Salon.com Article Discusses Cleveland Monitoring

An article on Salon.com on Cleveland hosting the Republican National Convention in late July discusses the Cleveland Consent Decree monitoring:

A monitor is on the job but new “use of force” guidelines still months off

It took until October of last year for the appointment of Matthew Barge as the federal monitor for the CPD. It wasn’t until early this year that the court signed off on the monitor’s action plan. In his first semiannual report, issued last month, Barge conceded that “because the RNC is increasingly imposing substantial operational demands on CPD and the city,” the engagement of the broader community in reviewing the proposed final draft of the CPD’s new use of force guidelines would be put off until later in July or August. Based in the current timeline that new policy, won’t hit the streets until Jan. 1, 2017.

According to the latest monitor’s report, Cleveland’s police department is dealing with a legacy of underinvestment in technology related to records management and its call dispatching system. Efforts at trying to upgrade some of these systems have been hit with setbacks.

Barge wasalso sharply critical ofthe agencies within the police deportment charged with reviewing civilian complaints and monitoring police on-the-job performance. “The conditions of the Office of Professional Standards, which investigates civilian complaints, is unacceptable and irresponsible by any measure. The state of the Office of Professional Standards is dire,” concludes the monitor’s report.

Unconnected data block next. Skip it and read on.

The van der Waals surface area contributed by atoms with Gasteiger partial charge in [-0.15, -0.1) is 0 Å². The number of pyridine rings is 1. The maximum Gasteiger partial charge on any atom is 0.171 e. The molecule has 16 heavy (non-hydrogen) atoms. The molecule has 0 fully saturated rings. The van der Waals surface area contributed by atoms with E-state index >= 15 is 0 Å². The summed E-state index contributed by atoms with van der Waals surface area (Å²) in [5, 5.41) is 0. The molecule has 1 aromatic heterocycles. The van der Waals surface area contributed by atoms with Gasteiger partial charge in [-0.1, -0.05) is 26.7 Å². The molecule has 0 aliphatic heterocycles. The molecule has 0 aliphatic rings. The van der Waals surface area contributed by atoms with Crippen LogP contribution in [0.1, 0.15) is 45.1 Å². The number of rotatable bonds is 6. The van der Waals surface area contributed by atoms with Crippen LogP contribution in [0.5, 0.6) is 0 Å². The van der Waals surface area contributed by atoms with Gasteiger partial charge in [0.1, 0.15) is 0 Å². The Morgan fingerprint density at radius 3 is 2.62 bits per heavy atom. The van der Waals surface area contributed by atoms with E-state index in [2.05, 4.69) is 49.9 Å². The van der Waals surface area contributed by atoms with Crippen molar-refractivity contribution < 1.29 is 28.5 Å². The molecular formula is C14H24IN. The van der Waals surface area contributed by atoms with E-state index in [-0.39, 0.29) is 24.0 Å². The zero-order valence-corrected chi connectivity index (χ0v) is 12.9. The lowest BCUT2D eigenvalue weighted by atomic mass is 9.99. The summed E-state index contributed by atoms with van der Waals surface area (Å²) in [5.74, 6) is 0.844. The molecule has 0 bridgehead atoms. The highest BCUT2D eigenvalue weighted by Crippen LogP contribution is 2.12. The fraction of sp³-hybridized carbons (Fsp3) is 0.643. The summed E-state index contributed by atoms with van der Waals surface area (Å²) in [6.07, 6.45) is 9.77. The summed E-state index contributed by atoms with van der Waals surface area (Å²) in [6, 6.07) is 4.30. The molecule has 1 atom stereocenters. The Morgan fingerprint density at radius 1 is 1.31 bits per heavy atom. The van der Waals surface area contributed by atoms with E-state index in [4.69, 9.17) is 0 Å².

In the aftermath of the 2014 Tamir Rice shooting, Mayor Jackson offered a presentation that summed up the results of his efforts to reform the troubled police agency, from 2006, when he was first elected, up until the end of 2014. According to the slides from that speech, available online, Cleveland had made significant progress in reducing police-on-civilian violence in that six-year period. Between 2006 and 2014 the instances of the use of non-lethal tactics, like batons, pepper spray, taser or physical force, dropped from 885 down to 405, a 54 percent decline. Over the same period the instances of deadly force dropped by 48 percent, from 31 deaths in 2006 to 16 in 2014.

In the federal monitor’s June report Barge committed that he and his team “will be on the ground in Cleveland…to the extent that any events may require” them to “monitor any situations that might unfold that implicate the use of force, internal and citizen’s complaint investigations, bias-free policing, supervision, or other Consent Decree issues.”

Read the full article here.